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the fierceness of his rage." To enjoy, therefore,
a fine racernot as one does a work of
artwe like the point of sight to be the point
of distance. The safest point, in case of accident
(say, for instance, a sudden striking-out of
the hinder hoofs), we hold to be the vanishing
pointa point by no means attainable on
the inside of that contracted kind of stable
known as a " loose box."

The trainer evidently mistakes our fears
for modesty. We boldly step forward to
the outer edge of the threshold, but
uncomfortably close to the hind-quarters of
Pollybus, a "favourite" for the Derby. When
we perceive that he has neither bit nor curb;
nor bridle, nor halter; that he is being "rubbed
down " by a small boy, after having taken his
gallops; that there is nothing on earth
except the small boyto prevent his kicking,
or plunging, or biting, or butting his visitors
to death; we breathe rather thickly. When
the trainer exclaims, " Shut the door, Sam!"
and the little groom does his master's bidding,
and boxes us up, we desire to be breathing
the fresh air of the Downs again.

"Bless you, sir!" says our good-tempered
informant, when he sees us shrink away
from Pollybus, changing sides at a signal
from his cleaner; " these horses " (we look
round, and for the first time perceive, with
a tremor, the heels of another high-mettled
racer protruding from an adjoining stall)
"these horses are as quiet as you are;
andI say it without offencejust as well
behaved. It is quite laughable to hear the
notions of people who are not used to them.
They are the gentlest and most tractable
creeturs in creation. Then, as to shape and
symmetry, is there anything like them?"

We acknowledge that Pretty Perththe
mare in the adjoining boxcould hardly be
surpassed for beauty.

"Ah, can you wonder at noblemen and
gentlemen laying out their twenty and thirty
thousand a year on them?"

"So much?"

"Why, my gov'nor's stud costs us five-and-
twenty thousand a year, one year with
another. There's an eye, sir!"

The large, prominent, but mild optics of
Pretty Perth are at this moment turned full
upon us. Nothing, certainly, can be gentler
than the expression that beams from them.
She is " taking," as Mr. Filbert is pleased to
say, " measure of us." She does not stare
vulgarly, or peer upon us a half-bred indifference;
but, having duly and deliberately satisfied
her mind respecting our external appearance,
allows her attention to be leisurely diverted
to some oats with which the boy had just
supplied the manger.

"It is all a mistake," continues Mr. Filbert,
commenting on certain vulgar errors respecting
race-horses; " thorough-breds are not
nearly so rampagious as mongrels and
half-breds. The two horses in this stall are
gentlefolks, with as good blood in their veins as
the best nobleman in the land. They would be
just as back'ard in doing anything unworthy
of a lady or gentleman, as any lord or lady in
St. James'ssuch as kicking, or rearing, or
shying, or biting. The pedigree of every
horse that starts in any great race, is to be
traced as regularly up to James the First's
Arabian, or to Cromwell's White Turk, or to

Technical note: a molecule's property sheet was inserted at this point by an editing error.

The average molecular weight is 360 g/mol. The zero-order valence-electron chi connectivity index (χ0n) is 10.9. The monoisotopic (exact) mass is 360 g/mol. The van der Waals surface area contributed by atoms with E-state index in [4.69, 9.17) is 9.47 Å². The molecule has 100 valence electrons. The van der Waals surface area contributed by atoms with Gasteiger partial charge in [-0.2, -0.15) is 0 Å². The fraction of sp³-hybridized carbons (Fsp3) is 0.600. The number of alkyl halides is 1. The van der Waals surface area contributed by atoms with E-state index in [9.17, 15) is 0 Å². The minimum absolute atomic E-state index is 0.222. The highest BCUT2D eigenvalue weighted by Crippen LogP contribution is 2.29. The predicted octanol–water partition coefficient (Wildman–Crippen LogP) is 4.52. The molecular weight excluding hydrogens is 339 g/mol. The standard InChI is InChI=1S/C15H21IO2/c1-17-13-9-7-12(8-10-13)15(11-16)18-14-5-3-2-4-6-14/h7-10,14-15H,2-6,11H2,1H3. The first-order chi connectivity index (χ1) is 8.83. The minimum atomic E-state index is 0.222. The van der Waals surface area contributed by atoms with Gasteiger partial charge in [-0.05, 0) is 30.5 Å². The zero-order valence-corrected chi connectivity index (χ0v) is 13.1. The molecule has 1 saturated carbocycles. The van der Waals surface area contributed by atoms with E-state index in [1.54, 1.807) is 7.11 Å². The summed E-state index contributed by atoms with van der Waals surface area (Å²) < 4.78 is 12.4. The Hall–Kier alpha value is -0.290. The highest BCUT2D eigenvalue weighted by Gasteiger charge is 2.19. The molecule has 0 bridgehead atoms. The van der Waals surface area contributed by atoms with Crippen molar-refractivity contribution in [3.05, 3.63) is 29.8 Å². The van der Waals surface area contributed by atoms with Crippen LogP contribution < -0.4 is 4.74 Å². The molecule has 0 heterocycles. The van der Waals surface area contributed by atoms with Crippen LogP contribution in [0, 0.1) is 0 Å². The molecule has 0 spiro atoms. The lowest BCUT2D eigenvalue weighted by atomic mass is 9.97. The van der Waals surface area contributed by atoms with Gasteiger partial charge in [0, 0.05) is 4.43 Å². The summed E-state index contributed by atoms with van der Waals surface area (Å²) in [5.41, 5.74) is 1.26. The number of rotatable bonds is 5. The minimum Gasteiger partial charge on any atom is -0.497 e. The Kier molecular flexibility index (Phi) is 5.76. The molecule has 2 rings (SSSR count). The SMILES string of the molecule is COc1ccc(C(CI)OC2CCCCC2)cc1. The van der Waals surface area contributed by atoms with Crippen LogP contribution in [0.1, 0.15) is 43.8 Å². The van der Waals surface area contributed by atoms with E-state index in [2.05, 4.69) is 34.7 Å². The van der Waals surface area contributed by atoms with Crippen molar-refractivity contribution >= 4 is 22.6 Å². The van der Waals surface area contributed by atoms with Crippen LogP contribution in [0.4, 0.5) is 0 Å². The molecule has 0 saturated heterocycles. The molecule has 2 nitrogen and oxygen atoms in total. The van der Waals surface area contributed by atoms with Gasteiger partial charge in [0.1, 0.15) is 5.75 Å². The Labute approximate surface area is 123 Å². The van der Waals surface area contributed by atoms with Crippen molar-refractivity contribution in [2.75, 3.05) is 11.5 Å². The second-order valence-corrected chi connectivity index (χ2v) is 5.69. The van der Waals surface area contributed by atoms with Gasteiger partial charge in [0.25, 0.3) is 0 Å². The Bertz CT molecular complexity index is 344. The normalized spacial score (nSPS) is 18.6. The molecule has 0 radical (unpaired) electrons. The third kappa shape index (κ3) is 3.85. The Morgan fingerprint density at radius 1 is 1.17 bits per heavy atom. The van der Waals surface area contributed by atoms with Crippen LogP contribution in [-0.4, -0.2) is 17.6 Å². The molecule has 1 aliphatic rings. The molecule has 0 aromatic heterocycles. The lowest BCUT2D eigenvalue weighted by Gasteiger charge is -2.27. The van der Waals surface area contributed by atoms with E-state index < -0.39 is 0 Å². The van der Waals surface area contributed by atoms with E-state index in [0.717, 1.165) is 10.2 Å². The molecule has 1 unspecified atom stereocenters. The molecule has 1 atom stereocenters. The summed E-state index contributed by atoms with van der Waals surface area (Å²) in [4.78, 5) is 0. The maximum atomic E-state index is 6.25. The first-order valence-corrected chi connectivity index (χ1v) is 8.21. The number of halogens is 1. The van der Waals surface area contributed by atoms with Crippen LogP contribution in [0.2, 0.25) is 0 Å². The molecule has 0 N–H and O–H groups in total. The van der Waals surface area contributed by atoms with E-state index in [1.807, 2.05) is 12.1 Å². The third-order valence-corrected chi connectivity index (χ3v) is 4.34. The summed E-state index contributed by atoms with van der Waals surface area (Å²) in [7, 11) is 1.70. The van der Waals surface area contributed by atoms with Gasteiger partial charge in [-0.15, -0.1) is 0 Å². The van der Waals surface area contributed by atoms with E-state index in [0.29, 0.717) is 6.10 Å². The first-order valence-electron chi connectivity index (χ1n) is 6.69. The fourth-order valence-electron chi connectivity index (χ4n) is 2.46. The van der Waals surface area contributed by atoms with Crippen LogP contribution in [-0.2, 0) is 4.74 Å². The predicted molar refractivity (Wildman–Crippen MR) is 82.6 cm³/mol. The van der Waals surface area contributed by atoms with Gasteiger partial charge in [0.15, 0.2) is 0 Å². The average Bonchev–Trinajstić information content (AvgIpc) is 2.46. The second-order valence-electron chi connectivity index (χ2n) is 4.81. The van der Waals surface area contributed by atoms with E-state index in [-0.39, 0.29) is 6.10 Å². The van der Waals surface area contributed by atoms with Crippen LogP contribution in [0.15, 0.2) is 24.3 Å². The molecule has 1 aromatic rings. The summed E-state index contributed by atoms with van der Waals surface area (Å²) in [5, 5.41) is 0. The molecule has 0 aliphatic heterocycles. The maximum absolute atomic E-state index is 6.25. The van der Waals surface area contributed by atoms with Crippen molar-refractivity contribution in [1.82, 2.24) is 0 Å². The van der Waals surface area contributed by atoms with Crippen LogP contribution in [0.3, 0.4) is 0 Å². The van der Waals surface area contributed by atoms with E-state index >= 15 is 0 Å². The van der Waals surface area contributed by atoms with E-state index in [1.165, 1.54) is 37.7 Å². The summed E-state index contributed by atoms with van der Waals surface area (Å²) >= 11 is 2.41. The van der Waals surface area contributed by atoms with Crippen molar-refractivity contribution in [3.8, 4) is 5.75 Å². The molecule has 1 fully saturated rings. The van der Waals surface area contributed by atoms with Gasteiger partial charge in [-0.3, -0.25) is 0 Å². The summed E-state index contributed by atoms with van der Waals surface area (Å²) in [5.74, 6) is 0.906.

the Darley or Godolphin barbs, as your great
English families are to the Conqueror. The
worst thing they will do, is running away now
and then with their jockeys. And what's that?
Why, only the animal's animal-spirit running
away with him. They are not," adds Mr.
Filbert, with a merry twinkle in his eye, " the
only young bloods that are fond of going too

To our question whether he considers
that a race-horse could go too fast, Mr.
Filbert gives a jolly negative, and remarks that
it is all owing to high feeding and fine air;
"for, mind you, horses get much better air to
breathe than men do, and more of it."

All this while the two boys are sibillating
lustily while rubbing and polishing the coats
of their horses; which are as soft as velvet, and
much smoother. When the little grooms come
to the fetlock and pastern, the chamois-leather
they have been using is discarded as too coarse
and rough, and they rub away down to the hoofs
with their sleek and plump hands. Every wish
they express, either in words or by signs, is
cheerfully obeyed by the horse. The terms the
quadruped seems to be on with the small biped,
are those of the most easy and intimate friendship.
They thoroughly understand one another.
We feel a little ashamed of our mistrust of so
much docility, and leave the stable with much
less awe of a race-horse than we entered it.

"And now, Mr. Filbert, one delicate question
What security is there against these
horses being drugged, so that they may lose
a race?"

Mr. Filbert halts, places his legs apart, and
his arms akimbo, and throws into his reply
a severe significance, mildly tinged with
indignation. He commences with saying, " I'll tell
you where it is:—there is a deal more said
about foul play and horses going amiss, than
there need be."

"Then the boys are never heavily bribed?"

"Heavily bribed, Sir! " Mr. Filbert
contracts his eyes, but sharpens up their expression,
to look the suspicion down. "Bribed!
it may not be hard to bribe a man, but it's
not so easy to bribe a boy. What's the use of
a hundred-pound note to a child of ten or
twelve year old? Try him with a pen'north
of apples, or a slice of pudding, and you have
a better chance; though I would not give
you the price of a sugar-stick for it. Nine out
of ten of these lads would not have a hair of
their horse's tail ruffled if they could help it;
much more any such harm as drugs or
downright poison. The boy and the horse are so
fond of one another, that a racing stable is a
regular happy family of boys and horses.